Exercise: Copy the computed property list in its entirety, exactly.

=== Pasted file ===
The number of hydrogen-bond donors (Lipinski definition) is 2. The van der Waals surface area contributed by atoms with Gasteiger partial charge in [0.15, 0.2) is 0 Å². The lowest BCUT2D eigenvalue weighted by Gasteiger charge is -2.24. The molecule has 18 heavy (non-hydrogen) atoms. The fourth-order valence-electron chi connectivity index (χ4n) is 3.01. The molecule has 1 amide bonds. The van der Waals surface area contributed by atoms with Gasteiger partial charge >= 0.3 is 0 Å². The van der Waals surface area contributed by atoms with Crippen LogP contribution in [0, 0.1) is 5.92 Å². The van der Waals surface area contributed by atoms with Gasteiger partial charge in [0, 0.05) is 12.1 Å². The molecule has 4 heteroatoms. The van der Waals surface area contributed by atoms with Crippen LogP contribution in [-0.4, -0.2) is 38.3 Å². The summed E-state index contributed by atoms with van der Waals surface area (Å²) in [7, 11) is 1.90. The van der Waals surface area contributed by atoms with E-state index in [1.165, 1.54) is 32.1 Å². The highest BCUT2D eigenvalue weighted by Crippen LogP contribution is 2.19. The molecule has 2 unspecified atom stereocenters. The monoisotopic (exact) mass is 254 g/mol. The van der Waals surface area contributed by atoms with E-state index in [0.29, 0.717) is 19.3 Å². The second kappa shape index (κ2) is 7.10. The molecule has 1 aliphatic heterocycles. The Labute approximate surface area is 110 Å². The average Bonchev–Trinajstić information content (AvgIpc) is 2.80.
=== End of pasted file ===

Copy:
The number of hydrogen-bond donors (Lipinski definition) is 2. The van der Waals surface area contributed by atoms with Gasteiger partial charge in [0.15, 0.2) is 0 Å². The lowest BCUT2D eigenvalue weighted by Gasteiger charge is -2.24. The molecule has 18 heavy (non-hydrogen) atoms. The fourth-order valence-electron chi connectivity index (χ4n) is 3.01. The molecule has 1 amide bonds. The van der Waals surface area contributed by atoms with Gasteiger partial charge >= 0.3 is 0 Å². The van der Waals surface area contributed by atoms with Crippen LogP contribution in [0, 0.1) is 5.92 Å². The van der Waals surface area contributed by atoms with Gasteiger partial charge in [0, 0.05) is 12.1 Å². The molecule has 4 heteroatoms. The van der Waals surface area contributed by atoms with Crippen LogP contribution in [-0.4, -0.2) is 38.3 Å². The summed E-state index contributed by atoms with van der Waals surface area (Å²) in [7, 11) is 1.90. The van der Waals surface area contributed by atoms with E-state index in [1.165, 1.54) is 32.1 Å². The highest BCUT2D eigenvalue weighted by Crippen LogP contribution is 2.19. The molecule has 2 unspecified atom stereocenters. The monoisotopic (exact) mass is 254 g/mol. The van der Waals surface area contributed by atoms with E-state index in [0.29, 0.717) is 19.3 Å². The second kappa shape index (κ2) is 7.10. The molecule has 1 aliphatic heterocycles. The Labute approximate surface area is 110 Å². The average Bonchev–Trinajstić information content (AvgIpc) is 2.80.